I recently upgraded my home theatre PC (HTPC) to an Intel NUC with a built-in infrared receiver. My previous HTPC had an outboard IR receiver that I bought as part of a Windows Media Center remote control kit, and after a fashion it worked very well with XBMC. I say "after a fashion" because XBMC has matured over the years and its remote-control integration has evolved along with it. In the early years, I even had installed a program called Event Ghost that would interpret IR signals and issue XBMC commands. When it came time to use the Intel NUC with a remote control, I was no longer sure how I had gotten it to work so well with the previous machine.
Thankfully, for the most part the Intel NUC's IR receiver works very well with my Logitech Harmony remote. However, one command no longer functioned - the context menu when I clicked the "Info" button. This had worked without issue on the previous HTPC, and I don't recall having performed any special configuration to enable it. To resolve the problem, I resorted to several different methods.
First, I had set up the HTPC remote control on my Harmony as a "Media Center Special Edition". The "Special Edition" version of the Harmony device profile enables some very important functions that the regular Media Center device profile does not. Chief among these are the ability to send Windows-N and Alt-N keystrokes, which in my case I used to send a Windows-4 keystroke to load XBMC (XBMC was the forth icon in my Windows Task Bar) and an Alt-F4 keystroke to quit XBMC. This made it very easy to restart XBMC without requiring me to haul out my wireless keyboard. And these commands still worked with the Intel NUC, just the "Info" button no longer functioned.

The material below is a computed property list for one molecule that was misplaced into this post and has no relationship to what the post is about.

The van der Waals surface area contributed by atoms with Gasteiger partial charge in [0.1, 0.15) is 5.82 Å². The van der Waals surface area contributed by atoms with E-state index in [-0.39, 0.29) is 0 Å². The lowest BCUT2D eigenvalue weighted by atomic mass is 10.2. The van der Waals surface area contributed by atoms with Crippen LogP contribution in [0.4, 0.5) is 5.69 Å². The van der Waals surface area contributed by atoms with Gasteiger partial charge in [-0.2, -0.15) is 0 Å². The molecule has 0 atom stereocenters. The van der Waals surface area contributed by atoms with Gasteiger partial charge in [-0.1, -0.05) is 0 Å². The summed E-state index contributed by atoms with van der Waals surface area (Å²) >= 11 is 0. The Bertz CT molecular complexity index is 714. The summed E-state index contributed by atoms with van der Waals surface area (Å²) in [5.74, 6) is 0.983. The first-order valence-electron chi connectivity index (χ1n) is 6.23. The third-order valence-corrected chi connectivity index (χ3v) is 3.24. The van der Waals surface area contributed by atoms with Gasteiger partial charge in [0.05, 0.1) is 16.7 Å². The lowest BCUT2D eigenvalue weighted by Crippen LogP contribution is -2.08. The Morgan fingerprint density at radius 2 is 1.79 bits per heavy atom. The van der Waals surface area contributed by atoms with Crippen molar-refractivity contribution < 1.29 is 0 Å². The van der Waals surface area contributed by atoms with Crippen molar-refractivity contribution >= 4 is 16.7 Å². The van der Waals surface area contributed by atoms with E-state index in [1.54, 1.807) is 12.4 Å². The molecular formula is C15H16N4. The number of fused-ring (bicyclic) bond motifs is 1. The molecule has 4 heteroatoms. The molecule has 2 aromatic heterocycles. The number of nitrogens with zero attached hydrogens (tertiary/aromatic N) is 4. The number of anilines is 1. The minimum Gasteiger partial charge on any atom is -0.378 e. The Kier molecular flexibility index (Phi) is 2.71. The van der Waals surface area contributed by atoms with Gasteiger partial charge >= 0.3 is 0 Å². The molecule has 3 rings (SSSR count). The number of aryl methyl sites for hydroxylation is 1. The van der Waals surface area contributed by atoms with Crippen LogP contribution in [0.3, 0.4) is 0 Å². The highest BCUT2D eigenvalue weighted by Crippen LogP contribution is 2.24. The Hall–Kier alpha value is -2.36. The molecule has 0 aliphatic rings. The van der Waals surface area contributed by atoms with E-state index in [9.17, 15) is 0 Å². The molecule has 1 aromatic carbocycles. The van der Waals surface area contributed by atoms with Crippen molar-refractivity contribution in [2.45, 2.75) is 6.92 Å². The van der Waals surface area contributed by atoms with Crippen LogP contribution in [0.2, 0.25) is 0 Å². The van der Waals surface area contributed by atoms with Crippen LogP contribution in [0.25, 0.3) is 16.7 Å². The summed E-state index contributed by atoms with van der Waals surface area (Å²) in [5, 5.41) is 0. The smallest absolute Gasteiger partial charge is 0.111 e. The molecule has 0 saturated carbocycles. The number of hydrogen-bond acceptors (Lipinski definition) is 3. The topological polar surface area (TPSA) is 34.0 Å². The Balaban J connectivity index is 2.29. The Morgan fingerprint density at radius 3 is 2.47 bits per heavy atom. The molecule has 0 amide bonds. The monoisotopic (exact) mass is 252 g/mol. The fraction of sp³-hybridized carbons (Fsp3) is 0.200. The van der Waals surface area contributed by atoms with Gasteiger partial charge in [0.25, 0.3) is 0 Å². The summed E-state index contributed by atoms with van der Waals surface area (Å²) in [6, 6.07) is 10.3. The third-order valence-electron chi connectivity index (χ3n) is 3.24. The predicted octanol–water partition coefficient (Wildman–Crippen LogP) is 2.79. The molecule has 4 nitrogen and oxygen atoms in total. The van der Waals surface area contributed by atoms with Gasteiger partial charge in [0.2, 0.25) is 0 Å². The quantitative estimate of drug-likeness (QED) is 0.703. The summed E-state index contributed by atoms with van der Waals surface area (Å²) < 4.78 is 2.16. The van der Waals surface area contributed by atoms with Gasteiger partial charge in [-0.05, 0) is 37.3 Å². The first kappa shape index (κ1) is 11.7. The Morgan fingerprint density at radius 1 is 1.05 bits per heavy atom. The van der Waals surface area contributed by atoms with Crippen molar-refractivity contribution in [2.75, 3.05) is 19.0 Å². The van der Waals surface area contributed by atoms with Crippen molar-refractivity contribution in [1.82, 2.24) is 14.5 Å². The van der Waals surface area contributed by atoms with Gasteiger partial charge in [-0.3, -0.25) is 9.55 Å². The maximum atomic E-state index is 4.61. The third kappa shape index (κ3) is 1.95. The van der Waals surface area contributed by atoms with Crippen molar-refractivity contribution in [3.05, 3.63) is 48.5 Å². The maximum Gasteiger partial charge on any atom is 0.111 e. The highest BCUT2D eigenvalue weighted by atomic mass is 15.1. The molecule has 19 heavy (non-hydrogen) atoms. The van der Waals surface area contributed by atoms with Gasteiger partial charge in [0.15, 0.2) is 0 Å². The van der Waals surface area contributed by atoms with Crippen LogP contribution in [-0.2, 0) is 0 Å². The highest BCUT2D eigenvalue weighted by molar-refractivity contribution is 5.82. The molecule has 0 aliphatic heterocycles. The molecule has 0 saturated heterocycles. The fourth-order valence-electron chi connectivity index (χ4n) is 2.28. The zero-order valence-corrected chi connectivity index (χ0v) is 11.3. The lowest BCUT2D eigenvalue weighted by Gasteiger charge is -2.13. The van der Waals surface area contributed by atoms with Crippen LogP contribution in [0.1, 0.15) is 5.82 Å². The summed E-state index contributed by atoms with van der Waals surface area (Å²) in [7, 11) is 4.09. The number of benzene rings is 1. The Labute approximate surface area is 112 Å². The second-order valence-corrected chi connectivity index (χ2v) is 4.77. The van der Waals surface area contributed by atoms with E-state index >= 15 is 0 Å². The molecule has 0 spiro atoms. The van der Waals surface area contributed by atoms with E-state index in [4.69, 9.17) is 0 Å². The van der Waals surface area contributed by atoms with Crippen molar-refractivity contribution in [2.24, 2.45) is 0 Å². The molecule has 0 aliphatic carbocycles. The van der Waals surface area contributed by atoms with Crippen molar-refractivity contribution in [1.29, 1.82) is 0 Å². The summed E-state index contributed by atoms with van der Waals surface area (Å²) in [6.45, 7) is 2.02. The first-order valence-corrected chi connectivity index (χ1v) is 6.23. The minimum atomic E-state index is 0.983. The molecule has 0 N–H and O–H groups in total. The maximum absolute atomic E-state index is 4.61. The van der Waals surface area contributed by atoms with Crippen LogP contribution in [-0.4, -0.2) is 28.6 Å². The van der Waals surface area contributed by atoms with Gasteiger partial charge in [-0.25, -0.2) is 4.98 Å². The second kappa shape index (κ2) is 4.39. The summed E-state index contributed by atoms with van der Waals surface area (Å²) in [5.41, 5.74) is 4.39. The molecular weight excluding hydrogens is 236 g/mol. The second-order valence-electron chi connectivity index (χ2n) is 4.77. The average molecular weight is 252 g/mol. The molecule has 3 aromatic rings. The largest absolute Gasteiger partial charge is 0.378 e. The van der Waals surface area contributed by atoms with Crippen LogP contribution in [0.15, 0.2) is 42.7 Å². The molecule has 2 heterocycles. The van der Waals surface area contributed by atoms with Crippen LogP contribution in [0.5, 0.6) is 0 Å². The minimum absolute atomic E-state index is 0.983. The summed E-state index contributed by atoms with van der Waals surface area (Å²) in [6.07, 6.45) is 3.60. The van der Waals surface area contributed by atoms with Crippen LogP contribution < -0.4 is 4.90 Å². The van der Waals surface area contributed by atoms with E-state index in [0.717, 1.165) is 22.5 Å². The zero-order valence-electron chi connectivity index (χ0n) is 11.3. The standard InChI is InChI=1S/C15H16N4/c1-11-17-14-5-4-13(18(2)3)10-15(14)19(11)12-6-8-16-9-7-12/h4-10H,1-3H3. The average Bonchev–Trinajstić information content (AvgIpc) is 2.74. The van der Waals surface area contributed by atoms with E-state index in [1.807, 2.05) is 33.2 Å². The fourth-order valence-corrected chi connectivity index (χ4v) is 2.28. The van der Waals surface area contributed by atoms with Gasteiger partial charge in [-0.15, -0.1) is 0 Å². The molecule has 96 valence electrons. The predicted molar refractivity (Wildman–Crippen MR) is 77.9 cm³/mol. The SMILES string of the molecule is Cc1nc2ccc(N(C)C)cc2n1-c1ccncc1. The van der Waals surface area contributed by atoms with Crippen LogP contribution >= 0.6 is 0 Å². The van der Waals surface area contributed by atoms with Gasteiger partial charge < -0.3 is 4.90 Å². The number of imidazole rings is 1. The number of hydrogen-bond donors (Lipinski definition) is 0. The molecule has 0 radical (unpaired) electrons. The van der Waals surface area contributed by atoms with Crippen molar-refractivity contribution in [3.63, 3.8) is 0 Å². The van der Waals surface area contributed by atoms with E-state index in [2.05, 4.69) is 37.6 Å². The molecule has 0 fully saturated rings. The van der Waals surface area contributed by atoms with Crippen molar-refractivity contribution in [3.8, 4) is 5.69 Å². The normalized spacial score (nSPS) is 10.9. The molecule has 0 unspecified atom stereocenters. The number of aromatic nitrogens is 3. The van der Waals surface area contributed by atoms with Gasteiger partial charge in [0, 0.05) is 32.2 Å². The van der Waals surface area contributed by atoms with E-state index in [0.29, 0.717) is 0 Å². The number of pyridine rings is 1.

I tried restoring to the general Media Center device profile, but this didn't work either. Back to the Special Edition profile, and I attempted to enhance XBMC's built-in remote control support with an enhanced keyboard map file that I found here
. Still no luck. For whatever reason, I couldn't get the remote's "Info" IR signal to launch any action. In the end, I remapped the Info button to issue an Alt-N keystroke instead, and I modified the keyboard map file to look for this signal and interpret it as an XBMC Context Menu command. This worked great, so I took the opportunity to map some more buttons, and create a few Harmony "soft" buttons that I didn't have with my previous HTPC build:
It was a round-about way to get things working (and likely not the most efficient) but the Harmony configuration is now very powerful. I expect the only reason I'll need to use the wireless keyboard any more is to install Windows Updates once a month.